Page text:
The bill also provides for vouchers to replace subsidized housing units lost through demolition, disposition, or conversion on a one-for-one basis, though this provision would be subject to the appropriation of the necessary funds.

Other parts of the bill include extension of the Sec. 8 mark-to-market program until Oct. 1, 2015, support for the refinancing and recapitalization of Sec. 202 elderly housing projects, and authorization of a preservation program for rural multifamily housing.

Senate OKs extender bill

The Senate has joined the House in approving tax extender legislation (H.R. 4213) with a refundable LIHTC provision that would effectively extend the credit exchange program through 2010.

The bill as approved by both houses also includes an extension of the New Markets Tax Credit program through calendar 2010, with an investment allocation for 2010 of $5 billion.

However, differences in other parts of the legislation must be reconciled before it can become law. For example, the House bill, but not the Senate version, includes a provision taxing carried interest income from investment funds, including real estate partnerships, as ordinary income, even if the income at the partnership level is capital gain.

The credit exchange program enacted as part of the American Recovery and Reinvestment Act authorized state HFAs to swap a portion of their 2009 tax credit allocation authority for cash grants from the Treasury. The HFAs in turn provide subgrants to property owners to support the development of low-income housing with or without tax credits.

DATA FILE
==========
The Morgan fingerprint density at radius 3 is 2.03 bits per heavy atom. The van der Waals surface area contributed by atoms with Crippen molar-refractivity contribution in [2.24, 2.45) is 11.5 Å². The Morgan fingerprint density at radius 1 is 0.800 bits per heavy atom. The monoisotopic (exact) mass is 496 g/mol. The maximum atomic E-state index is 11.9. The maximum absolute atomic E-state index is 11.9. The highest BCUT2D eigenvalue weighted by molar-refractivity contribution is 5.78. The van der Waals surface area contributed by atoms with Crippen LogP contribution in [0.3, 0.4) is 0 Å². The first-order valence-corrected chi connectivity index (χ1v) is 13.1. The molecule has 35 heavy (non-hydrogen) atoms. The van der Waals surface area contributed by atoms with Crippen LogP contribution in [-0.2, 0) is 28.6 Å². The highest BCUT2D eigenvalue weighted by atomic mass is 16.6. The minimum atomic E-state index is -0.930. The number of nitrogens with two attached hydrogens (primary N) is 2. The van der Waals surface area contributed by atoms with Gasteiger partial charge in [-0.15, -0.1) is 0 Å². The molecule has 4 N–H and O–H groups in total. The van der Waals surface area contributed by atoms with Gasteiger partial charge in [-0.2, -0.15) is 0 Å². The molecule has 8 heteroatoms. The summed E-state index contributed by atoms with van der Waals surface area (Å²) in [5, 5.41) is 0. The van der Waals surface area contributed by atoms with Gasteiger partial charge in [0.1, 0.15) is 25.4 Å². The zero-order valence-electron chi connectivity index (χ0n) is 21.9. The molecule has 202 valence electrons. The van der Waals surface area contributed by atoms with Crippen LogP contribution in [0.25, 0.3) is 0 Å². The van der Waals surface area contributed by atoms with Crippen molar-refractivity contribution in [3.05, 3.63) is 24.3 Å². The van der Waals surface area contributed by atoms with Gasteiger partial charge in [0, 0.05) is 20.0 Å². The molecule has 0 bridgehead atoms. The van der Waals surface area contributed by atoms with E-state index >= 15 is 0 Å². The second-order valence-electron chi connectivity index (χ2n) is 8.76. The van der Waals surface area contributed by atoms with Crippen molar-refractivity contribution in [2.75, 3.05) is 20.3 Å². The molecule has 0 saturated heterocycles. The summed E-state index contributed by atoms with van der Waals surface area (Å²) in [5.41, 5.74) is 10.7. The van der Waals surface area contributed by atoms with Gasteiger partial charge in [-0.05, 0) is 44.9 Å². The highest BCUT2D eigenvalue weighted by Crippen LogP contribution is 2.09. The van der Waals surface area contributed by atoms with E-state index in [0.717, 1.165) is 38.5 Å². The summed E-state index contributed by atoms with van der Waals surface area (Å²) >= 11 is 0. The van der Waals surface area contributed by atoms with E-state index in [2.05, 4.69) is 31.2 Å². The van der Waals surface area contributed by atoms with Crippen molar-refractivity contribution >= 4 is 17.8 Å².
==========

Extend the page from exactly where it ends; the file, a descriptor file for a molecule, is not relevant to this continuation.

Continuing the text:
The extender bill would make comparable payments to HFAs electing the refundable credit for 2010, and the funds would have to be used by Jan. 1, 2012, to finance low-income housing.

The Senate version would also extend the 2009 credit exchange program, along with the 2010 refundable credits, to designated disaster areas because of 2008 storms and flooding in the Midwest and Hurricane Ike in the Gulf. In addition, the Senate legislation would extend the placed-in-service deadline for tax credit projects in the Gulf Opportunity (GO) Zones for hurricanes Katrina, Rita, and Wilma to Jan. 1, 2013, and the deadline for GO Zone tax-exempt bond financing to Jan. 1, 2012.

Separately, the House has approved a bill (H.R. 4849) that would provide the equivalent of credit exchange assistance to owners of bond-financed tax credit projects with 4 percent credits. This program wouldn't go through HFAs since they don't allocate 4 percent tax credits.

Instead, the owner of a bondfi nanced project could elect to convert the 10-year tax credit to a direct payment amount, which would be treated as a payment against current year federal income tax liability. The direct payment amount would be 25.5 percent of the qualified basis of the project. The election would be available to owners of projects placed in service after the date of enactment of the legislation in a taxable year beginning before Jan. 1, 2011. It would not be available for governmental units or tax-exempt organizations.

Barry G. Jacobs is editor of Housing and Development Reporter, the nation's premier source for in-depth, factual coverage of all aspects of affordable housing and community development. The two-part publication includes informed reports and insightful analyses in “HDR Current Developments,” and an up-to-date compilation of essential documents in the “HDR Reference Files.” Jacobs is also the author of the annually updated HDR Handbook of Housing and Development Law. For more information, call (800) 723-8077.